• How do our behaviors impact the cultural evolution of our species?

  • What conditions allow and hinder humans to cooperate towards common goals?

  • How does our evolutionary past impact our behaviors today?

  • How does our experience and learning impact our behaviors today?

Concept-based curriculum (Erickson et al., 2017) and teaching for conceptual understanding (Stern et al., 2017) are approaches to designing curricula, units, lessons and assessments that help achieve deeper and transferable understanding of concepts and general principles of a theme in students, where specific subject content and facts serve as a means to achieve such deeper understanding, rather than an end in itself.

Concept-based unit design and Teaching for conceptual understanding provide us with well founded and popular frameworks for doing this conceptual clarification for education. Learn more about the basics of conceptual understanding from expert educator Julie Stern in the videos below. In these videos, Julie describes teaching for conceptual understanding of relationships between human actions and the environment. The Global ESD concept extends this foundation by focusing on understanding the complex causes and consequences of human behavior itself.

The Learning Transfer Mental Model from Education to save the world, which highlights how we can guide students to acquire, connect, and transfer their growing understandings of concepts and conceptual relationships.

Analyzing

  • functionally – learners analyse logical connections, cause and effect, structure and function.

  • critically – learners evaluate their own and other people’s perspectives, interests and motives.

The ability of students to analyze and reflect on the causes and consequences of human behavior, the functions that particular behaviors have for humans in relation to their goals and values and in the context of their particular environment, is one of the core learning aims of Global ESD.

Analyzing causes and consequences of human behavior is also a core aim of the behavioral sciences. Our collection of teaching tools reflect some of the tools and methods that scientists use for this analysis and that students can equally use when analyzing human behaviors across contexts.

  • Tinbergen’s questions: a set of four broad questions that can help to map out the space of different causes that we need to explore in order to understand why humans behave the way they do in a particular situation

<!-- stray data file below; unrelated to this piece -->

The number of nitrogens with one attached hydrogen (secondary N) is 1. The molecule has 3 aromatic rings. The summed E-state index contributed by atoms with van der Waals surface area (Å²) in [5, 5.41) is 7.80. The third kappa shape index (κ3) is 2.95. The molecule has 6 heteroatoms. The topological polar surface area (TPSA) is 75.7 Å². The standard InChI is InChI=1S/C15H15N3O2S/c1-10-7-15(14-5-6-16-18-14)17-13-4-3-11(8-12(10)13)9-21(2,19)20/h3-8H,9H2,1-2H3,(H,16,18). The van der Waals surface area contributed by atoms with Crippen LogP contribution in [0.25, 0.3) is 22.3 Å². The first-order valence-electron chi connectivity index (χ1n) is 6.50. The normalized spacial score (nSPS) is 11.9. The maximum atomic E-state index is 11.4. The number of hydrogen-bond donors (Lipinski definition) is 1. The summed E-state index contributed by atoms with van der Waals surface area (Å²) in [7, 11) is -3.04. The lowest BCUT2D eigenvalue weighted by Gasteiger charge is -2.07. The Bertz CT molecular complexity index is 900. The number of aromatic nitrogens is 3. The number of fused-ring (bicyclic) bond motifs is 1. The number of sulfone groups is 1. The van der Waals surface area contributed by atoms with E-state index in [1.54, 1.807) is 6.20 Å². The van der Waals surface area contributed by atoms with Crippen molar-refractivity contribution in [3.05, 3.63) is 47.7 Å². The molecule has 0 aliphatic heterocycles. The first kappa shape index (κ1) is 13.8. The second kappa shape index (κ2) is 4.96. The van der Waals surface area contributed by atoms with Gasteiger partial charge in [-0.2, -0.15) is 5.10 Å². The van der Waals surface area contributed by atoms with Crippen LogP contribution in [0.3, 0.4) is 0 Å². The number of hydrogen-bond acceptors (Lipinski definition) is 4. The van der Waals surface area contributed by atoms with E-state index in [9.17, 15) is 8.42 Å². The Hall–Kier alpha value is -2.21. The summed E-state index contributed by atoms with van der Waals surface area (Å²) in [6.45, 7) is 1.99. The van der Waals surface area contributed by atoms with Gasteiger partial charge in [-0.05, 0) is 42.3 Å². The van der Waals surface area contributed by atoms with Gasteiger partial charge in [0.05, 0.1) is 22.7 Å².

• Causal mapping: a simple tool to let students collect, visualize, discuss, analyze, and reflect the different causal relationships and complex interactions between human behaviors and the environment

  • Payoff matrix: a simple tool to let students reflect on the beliefs, feelings, and goals underlying human motivations to behave in a certain way in a certain situation, and the emergent short-term and long-term outcomes their behaviors might create for themselves and others

Reflection prompts during and at the end of lessons encourage learners to make connections between the aspects of human behavior that have been explored, and the real world, including their own and other people's goals and values.

Applying

  • appropriately – learners apply new learning to real world situations and test their validity.

  • creatively – learners make an intervention in the world which is innovative and creative, or transfer their learning to a different context

Students’ ability to apply new learning appropriately to new contexts is one of the core aims of education in general, and is represented by one of our overarching design principles - Teach for Transfer.

We want students to be able to apply the conceptual understandings that they develop around the nature of human behavior to situations in their everyday life, and to real-world problems of sustainable development.

Teaching tools like analogy maps can help students in reflecting on the transfer of general principles and processes across a wide range of contexts and domains.

Finally, we want students to use their understanding of human behavior to identify and develop interventions and solutions to real-world problems.

For example:

  • Students create a poster or presentation highlighting the relationship between social inequality and human well-being, based on their understanding of human behavior

  • Students discuss and create a campaign at their school to prevent people from joining extremist groups after exploring the stories about people joining and then leaving extremist movements